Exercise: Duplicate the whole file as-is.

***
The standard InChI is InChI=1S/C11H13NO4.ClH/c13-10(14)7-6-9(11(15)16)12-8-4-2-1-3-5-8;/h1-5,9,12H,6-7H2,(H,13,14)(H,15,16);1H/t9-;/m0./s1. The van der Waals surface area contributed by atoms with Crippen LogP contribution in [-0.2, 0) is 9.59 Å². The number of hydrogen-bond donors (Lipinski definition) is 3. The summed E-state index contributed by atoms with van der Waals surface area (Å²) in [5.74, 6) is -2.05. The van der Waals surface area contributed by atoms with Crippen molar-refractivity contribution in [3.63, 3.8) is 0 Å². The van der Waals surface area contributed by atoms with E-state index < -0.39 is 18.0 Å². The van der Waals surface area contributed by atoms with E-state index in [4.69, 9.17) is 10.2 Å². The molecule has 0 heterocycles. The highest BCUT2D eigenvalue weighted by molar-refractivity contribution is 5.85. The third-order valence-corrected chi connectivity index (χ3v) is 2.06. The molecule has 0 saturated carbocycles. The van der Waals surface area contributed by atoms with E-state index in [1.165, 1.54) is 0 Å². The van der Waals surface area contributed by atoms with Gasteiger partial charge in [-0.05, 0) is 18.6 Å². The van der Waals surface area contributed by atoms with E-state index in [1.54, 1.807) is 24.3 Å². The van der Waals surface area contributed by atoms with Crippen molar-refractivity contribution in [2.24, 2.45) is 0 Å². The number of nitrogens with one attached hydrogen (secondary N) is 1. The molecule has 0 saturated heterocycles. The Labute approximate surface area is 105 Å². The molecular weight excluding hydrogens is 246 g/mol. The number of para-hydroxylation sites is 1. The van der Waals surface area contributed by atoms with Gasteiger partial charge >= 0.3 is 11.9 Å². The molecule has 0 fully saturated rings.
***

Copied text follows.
The standard InChI is InChI=1S/C11H13NO4.ClH/c13-10(14)7-6-9(11(15)16)12-8-4-2-1-3-5-8;/h1-5,9,12H,6-7H2,(H,13,14)(H,15,16);1H/t9-;/m0./s1. The van der Waals surface area contributed by atoms with Crippen LogP contribution in [-0.2, 0) is 9.59 Å². The number of hydrogen-bond donors (Lipinski definition) is 3. The summed E-state index contributed by atoms with van der Waals surface area (Å²) in [5.74, 6) is -2.05. The van der Waals surface area contributed by atoms with Crippen molar-refractivity contribution in [3.63, 3.8) is 0 Å². The van der Waals surface area contributed by atoms with E-state index < -0.39 is 18.0 Å². The van der Waals surface area contributed by atoms with E-state index in [4.69, 9.17) is 10.2 Å². The molecule has 0 heterocycles. The highest BCUT2D eigenvalue weighted by molar-refractivity contribution is 5.85. The third-order valence-corrected chi connectivity index (χ3v) is 2.06. The molecule has 0 saturated carbocycles. The van der Waals surface area contributed by atoms with E-state index in [1.165, 1.54) is 0 Å². The van der Waals surface area contributed by atoms with Gasteiger partial charge in [-0.05, 0) is 18.6 Å². The van der Waals surface area contributed by atoms with E-state index in [1.54, 1.807) is 24.3 Å². The van der Waals surface area contributed by atoms with Crippen molar-refractivity contribution in [2.24, 2.45) is 0 Å². The number of nitrogens with one attached hydrogen (secondary N) is 1. The molecule has 0 saturated heterocycles. The Labute approximate surface area is 105 Å². The molecular weight excluding hydrogens is 246 g/mol. The number of para-hydroxylation sites is 1. The van der Waals surface area contributed by atoms with Gasteiger partial charge >= 0.3 is 11.9 Å². The molecule has 0 fully saturated rings.